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SECURITY > Cybersecurity

Small and mid-sized suppliers struggle due to tightened cybersecurity regulations

  • September 16, 2020
  • , Nikkei , p. 16
  • JMH Translation

In a 2019 survey by the Osaka Chamber of Commerce and Industry, 29% of companies said they would consider suspending their business dealings with suppliers that had suffered damage as result of cyberattacks.

 

Toru Onodera of Canon Marketing Japan, which supports small and mid-sized companies in implementing cybersecurity measures, says the automotive and construction sectors have seen increases in companies suspending business relationships.” Onodera says there have been many instances where deficiencies in post-incident investigation and response were viewed as problematic.

 

There are two reasons that major companies are nervous about the cybersecurity measures of their business partners.

 

One reason is the rapid increase in cyberattacks targeting supply chains. Several tens of thousands of companies are involved in the manufacture of automobiles and aircraft, where various information such as design plans is exchanged. An attack on a small or mid-sized company with weak security measures could lead to the leakage of confidential information. Suppliers to Toyota and Mitsubishi Heavy Industries have suffered cyberattacks.

 

The other reason is enhanced regulations. Since 2018, the U.S. Defense Department has required vendors to conform to NIST SP800-171 cybersecurity guidelines. Companies that cannot meet the approximately 100 requirements for encryption and incident response are left off the list of vendors. Japan’s Ministry of Defense will include similar requirements in its procurement standards in 2021.

 

Companies in the defense industry are required to ensure the safety of not only their own companies but their entire supply chains. Methods of exchanging data are strictly stipulated. A top official at an aircraft parts manufacturer said that “there has been an increase in face-to-face discussions in place of email” and that “websites that can be viewed from the [company] computers are strictly controlled.”

 

The situation is not limited to the defense industry. The U.S. government regulates the use of devices made by Huawei and other companies, which is causing telecommunication companies to rethink their supply chains.

 

The impact began to spread to the automotive industry this year. The World Forum for Harmonization of Vehicles (WP.29), an organization under the United Nations Economic Commission for Europe (ECE), adopted guidelines in June that require cybersecurity measures to be taken for automobiles. The guidelines will go into effect in January 2021. The European Union (EU) will require new cars sold after July 2022 to comply with the guidelines.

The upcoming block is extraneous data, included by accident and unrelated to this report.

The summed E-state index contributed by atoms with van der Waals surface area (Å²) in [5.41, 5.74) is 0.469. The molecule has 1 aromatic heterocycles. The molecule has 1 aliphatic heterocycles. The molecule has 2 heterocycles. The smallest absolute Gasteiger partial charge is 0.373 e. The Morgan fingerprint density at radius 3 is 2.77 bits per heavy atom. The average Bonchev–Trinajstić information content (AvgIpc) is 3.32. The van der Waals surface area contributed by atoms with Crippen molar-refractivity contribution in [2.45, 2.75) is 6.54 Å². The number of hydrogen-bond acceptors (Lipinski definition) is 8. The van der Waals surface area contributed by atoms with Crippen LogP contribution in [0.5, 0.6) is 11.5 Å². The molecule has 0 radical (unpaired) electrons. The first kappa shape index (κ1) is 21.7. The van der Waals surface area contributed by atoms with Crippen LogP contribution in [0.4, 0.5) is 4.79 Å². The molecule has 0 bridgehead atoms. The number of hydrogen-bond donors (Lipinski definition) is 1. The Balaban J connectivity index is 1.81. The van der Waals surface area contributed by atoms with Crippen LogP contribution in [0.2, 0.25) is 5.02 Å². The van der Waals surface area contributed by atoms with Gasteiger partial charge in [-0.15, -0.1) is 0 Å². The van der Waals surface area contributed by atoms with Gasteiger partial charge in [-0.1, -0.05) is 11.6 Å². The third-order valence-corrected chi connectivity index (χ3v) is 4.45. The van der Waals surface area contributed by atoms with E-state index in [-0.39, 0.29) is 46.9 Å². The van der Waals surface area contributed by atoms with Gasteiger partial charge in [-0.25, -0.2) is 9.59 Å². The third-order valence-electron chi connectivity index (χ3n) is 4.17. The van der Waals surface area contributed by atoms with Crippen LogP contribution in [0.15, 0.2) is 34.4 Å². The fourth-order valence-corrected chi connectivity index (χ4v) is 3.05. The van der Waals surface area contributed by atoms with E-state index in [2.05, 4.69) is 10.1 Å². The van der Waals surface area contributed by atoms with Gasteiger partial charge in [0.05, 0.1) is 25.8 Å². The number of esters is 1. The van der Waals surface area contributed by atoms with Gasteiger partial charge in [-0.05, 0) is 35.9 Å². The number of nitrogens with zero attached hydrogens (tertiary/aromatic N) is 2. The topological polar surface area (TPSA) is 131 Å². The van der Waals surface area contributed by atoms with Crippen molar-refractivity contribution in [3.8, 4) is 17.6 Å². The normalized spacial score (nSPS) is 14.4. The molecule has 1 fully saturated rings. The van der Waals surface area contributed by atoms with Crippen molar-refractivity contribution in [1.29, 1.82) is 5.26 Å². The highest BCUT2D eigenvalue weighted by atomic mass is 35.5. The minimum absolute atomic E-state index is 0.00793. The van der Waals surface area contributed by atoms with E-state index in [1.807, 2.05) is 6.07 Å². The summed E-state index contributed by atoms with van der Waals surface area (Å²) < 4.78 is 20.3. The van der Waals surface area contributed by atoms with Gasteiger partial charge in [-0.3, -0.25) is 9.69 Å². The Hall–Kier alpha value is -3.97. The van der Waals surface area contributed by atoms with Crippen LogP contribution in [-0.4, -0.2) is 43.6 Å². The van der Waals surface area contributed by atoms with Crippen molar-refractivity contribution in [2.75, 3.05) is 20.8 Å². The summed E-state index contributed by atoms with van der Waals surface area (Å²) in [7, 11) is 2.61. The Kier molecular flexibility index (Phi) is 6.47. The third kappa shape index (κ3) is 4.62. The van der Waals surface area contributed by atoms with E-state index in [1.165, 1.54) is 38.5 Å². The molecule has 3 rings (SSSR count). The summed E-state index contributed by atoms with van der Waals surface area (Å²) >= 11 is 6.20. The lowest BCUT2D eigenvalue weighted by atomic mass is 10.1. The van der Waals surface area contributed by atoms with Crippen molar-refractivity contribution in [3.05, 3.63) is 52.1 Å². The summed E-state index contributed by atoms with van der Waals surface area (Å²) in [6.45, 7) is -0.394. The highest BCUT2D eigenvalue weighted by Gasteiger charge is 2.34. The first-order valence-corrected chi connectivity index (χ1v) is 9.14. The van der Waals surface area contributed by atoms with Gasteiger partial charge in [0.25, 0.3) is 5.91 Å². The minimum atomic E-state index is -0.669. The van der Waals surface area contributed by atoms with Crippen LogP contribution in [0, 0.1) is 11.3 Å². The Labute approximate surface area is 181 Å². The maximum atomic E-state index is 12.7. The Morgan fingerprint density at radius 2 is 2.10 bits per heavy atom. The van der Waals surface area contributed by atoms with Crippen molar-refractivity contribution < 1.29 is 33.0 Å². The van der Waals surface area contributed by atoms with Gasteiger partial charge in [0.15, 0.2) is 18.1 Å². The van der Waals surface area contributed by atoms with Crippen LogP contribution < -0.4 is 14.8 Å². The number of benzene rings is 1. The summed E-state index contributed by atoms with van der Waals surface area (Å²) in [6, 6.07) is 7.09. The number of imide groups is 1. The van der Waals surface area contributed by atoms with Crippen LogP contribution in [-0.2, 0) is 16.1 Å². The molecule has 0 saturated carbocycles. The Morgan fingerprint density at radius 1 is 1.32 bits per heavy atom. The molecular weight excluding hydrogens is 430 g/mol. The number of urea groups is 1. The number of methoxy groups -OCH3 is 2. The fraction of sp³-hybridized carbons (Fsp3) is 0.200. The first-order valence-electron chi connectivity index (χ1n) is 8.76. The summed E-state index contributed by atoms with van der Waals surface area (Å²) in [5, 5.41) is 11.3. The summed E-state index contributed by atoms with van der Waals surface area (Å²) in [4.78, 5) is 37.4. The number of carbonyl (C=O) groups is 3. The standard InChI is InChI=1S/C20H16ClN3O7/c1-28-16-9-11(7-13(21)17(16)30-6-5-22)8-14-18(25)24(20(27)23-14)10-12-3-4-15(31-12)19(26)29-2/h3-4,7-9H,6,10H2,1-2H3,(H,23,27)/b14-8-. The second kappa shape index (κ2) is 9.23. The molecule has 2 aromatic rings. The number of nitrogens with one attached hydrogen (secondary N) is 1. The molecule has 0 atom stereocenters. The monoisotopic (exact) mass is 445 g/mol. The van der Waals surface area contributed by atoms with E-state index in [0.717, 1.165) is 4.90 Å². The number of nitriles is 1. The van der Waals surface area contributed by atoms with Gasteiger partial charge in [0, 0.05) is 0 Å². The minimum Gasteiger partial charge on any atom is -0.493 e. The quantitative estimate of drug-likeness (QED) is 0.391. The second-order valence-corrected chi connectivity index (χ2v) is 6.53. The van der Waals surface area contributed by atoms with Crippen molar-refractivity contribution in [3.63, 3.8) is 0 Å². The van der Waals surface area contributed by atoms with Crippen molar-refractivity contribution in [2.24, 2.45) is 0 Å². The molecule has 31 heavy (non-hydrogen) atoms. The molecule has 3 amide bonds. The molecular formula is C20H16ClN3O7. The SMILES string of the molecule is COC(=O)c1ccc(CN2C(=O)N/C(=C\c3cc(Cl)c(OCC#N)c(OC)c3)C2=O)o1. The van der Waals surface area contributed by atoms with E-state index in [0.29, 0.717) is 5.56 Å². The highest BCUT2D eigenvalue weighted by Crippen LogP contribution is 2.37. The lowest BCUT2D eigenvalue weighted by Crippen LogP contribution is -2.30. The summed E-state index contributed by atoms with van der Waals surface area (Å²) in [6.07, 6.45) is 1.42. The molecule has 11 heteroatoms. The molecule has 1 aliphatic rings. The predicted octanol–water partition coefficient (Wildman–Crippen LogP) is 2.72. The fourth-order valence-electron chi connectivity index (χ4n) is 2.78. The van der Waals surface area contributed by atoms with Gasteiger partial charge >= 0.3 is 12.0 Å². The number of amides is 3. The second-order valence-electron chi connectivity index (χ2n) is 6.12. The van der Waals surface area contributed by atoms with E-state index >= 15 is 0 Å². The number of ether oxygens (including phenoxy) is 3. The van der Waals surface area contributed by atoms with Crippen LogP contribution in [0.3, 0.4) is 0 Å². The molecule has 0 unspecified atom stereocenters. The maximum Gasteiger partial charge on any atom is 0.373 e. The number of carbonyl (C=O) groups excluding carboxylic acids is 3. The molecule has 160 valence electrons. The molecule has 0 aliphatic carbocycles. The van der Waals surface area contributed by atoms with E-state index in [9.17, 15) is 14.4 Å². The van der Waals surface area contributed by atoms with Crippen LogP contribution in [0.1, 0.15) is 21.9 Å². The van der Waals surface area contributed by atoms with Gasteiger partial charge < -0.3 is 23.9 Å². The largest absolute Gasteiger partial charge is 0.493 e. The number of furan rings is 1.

The focus is on the system of remotely updating vehicle control software over the Internet. If abused by hackers, this could lead to serious incidents. Automotive manufacturers are required to obtain international certification by implementing cybersecurity measures that involve their suppliers. If manufacturers fail to take adequate measures, they may not be able to sell automobiles in over 50 countries and regions worldwide.

 

The crackdown on suppliers has already begun. An Aichi automotive parts supplier received an unannounced security audit in October 2019 from an automobile manufacturer to which it supplies parts. An official of the parts supplier says the company “managed to pass,” but there were several companies whose business dealings with the manufacturer were suspended.

 

There is no time to waste in formulating a response to the regulations, but it’s a difficult situation. The Ministry of Economy, Trade and Industry and the Information-technology Promotion Agency (IPA) set up a “cybersecurity help squad” last year to survey the cybersecurity measures of small and mid-sized companies. METI and IPA invited 1064 companies to participate, and identified 128 incidents. There were many cases in which companies were unaware that their computers were infected with a virus and continued to use infected computers to contact their customers or to deliver their products.

 

In a 2019 IPA survey, 84.5% of companies with under 300 employees said they “lacked information technology (IT) personnel,” a 5.2 point increase compared to the previous year. Tsuyoshi Doi, head of the cyber risk department at MS&AD InterRisk Research and Consulting, notes that “many small and mid-sized companies may not be able to handle cybersecurity measures even if they implement the latest security systems.” (Abridged)

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